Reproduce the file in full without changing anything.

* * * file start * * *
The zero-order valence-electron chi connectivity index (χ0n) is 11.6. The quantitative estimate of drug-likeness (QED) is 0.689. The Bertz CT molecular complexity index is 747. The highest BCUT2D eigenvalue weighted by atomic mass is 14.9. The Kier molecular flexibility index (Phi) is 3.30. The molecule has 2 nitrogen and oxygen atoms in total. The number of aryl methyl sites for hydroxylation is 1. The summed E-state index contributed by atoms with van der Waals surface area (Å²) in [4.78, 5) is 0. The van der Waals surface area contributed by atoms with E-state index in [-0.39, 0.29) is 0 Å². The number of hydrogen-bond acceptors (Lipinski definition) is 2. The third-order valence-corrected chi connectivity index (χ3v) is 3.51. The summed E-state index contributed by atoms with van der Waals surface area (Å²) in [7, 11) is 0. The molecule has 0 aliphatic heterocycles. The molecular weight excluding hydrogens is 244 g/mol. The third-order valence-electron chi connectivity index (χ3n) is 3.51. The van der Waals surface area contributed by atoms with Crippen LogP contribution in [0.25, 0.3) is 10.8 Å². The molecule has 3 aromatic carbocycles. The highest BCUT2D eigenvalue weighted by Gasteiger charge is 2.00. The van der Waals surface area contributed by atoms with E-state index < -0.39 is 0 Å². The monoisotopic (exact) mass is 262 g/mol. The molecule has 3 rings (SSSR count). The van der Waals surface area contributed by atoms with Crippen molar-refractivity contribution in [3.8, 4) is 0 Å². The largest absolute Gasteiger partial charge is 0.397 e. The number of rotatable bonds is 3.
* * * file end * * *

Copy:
The zero-order valence-electron chi connectivity index (χ0n) is 11.6. The quantitative estimate of drug-likeness (QED) is 0.689. The Bertz CT molecular complexity index is 747. The highest BCUT2D eigenvalue weighted by atomic mass is 14.9. The Kier molecular flexibility index (Phi) is 3.30. The molecule has 2 nitrogen and oxygen atoms in total. The number of aryl methyl sites for hydroxylation is 1. The summed E-state index contributed by atoms with van der Waals surface area (Å²) in [4.78, 5) is 0. The van der Waals surface area contributed by atoms with E-state index in [-0.39, 0.29) is 0 Å². The number of hydrogen-bond acceptors (Lipinski definition) is 2. The third-order valence-corrected chi connectivity index (χ3v) is 3.51. The summed E-state index contributed by atoms with van der Waals surface area (Å²) in [7, 11) is 0. The molecule has 0 aliphatic heterocycles. The molecular weight excluding hydrogens is 244 g/mol. The third-order valence-electron chi connectivity index (χ3n) is 3.51. The van der Waals surface area contributed by atoms with Crippen LogP contribution in [0.25, 0.3) is 10.8 Å². The molecule has 3 aromatic carbocycles. The highest BCUT2D eigenvalue weighted by Gasteiger charge is 2.00. The van der Waals surface area contributed by atoms with E-state index < -0.39 is 0 Å². The monoisotopic (exact) mass is 262 g/mol. The molecule has 3 rings (SSSR count). The van der Waals surface area contributed by atoms with Crippen molar-refractivity contribution in [3.8, 4) is 0 Å². The largest absolute Gasteiger partial charge is 0.397 e. The number of rotatable bonds is 3.